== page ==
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How Igneous Solves the Problem of Data Movement for Large Datasets

By Jeff Hughes on December 5, 2017

Getting data from where it is to where it needs to be sounds simple in concept, but becomes a big issue when your datasets are very large. Though the aspect that most often comes to mind is moving across geographies, different formats and impact to primary systems play equally challenging roles. Yet moving data well is a key function required for backup, archive, and cloud tiering.

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Why is Data Movement for Large Datasets So Hard?

Many ways to move data were designed when enterprise data was measured in gigabytes.  Now that it’s measured in petabytes, many old techniques don’t work anymore.

For example, one way to move data off legacy file systems was NDMP, which was a single-threaded protocol designed to move data linearly to tape. Those constraints don’t apply today, but the protocols are still often in use.

How Does Igneous Solve this Problem?

Igneous moves data from primary storage in highly parallel streams. Rather than using legacy protocols like NDMP, we come in via front-end protocols such as NFS and SMB, and open many parallel streams the way that many users would. In addition, the way we scan and the way we move data are done intelligently, specifically designing on how the filers are built.

Impact on Filers

Igneous is latency aware. We move data as fast we can when the filers quiesce, and as we detect load from users or applications, we back off intelligently.

This enables backups to run continuously without creating “backup windows” where backup administrators tell users and application owners the data is unavailable, from say 11pm-4am. In our case, backups run all the time.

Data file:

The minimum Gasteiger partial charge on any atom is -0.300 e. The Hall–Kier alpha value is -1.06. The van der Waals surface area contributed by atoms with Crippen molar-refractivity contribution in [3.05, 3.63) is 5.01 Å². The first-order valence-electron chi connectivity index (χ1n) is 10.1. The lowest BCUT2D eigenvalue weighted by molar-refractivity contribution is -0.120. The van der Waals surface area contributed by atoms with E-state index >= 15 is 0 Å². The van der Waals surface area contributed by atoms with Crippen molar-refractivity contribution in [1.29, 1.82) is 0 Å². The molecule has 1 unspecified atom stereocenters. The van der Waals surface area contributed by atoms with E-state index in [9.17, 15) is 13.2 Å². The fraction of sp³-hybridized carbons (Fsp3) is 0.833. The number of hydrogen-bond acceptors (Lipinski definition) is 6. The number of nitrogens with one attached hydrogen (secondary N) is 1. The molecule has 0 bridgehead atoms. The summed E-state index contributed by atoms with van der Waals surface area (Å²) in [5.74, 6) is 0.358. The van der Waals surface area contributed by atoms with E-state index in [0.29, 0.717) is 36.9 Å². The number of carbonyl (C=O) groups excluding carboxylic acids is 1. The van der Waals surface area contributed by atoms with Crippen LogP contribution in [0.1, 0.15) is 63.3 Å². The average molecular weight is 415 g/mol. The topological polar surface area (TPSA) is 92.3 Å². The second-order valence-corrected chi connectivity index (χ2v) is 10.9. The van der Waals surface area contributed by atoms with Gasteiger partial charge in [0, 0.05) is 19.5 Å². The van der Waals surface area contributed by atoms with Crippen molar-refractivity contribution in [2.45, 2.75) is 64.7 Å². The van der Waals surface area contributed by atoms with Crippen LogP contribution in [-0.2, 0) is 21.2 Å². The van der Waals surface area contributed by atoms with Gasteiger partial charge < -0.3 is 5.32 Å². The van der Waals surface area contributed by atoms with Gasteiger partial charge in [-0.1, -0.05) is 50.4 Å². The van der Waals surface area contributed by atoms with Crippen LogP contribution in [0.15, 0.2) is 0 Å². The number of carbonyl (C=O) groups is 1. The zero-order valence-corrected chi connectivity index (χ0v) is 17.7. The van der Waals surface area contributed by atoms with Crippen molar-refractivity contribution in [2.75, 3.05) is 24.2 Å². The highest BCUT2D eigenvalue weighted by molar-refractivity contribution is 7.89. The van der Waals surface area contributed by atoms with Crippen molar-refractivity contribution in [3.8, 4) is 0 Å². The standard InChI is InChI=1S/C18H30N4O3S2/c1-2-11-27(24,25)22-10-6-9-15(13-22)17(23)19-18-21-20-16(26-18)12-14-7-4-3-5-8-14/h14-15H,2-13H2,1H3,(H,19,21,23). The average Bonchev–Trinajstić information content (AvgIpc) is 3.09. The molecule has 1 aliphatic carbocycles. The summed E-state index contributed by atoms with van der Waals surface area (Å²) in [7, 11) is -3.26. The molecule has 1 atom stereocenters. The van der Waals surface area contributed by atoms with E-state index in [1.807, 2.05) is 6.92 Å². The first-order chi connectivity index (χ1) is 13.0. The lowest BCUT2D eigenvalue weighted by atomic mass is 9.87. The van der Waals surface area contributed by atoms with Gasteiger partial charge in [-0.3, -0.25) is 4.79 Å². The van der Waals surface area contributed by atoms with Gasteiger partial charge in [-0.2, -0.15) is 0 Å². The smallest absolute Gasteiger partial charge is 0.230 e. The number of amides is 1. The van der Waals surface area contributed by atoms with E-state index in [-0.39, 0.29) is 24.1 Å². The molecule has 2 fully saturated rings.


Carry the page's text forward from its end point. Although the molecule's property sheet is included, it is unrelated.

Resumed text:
Read Consistency

When read consistency is an issue, we have integration with APIs for the filers to take a snapshot, move data, and release the snapshot after we’re done. We’ve integrated with NetApp, Dell EMC Isilon, and Pure FlashBlade to date.

Moving Data to Other Locations or Cloud

The key element here is to understand where you need low latency. Between the filers and the data movement software you want a low latency connection, as POSIX semantics involved in NFS and SMB transactions require it.

However, the communications between our data mover software and our storage layers are RESTful protocols, designed to work over WAN and Internet connections just like the Web. In fact, the RESTful protocols all work over https.

As such, we can do data movement between Igneous systems or between Igneous systems and public clouds very efficiently and reliably, without the typical retries and timeouts associated with trying to run POSIX semantics over the network.

Learn more about our data movement engine on our newly launched Technology page.

Jeff Hughes

Written by Jeff Hughes

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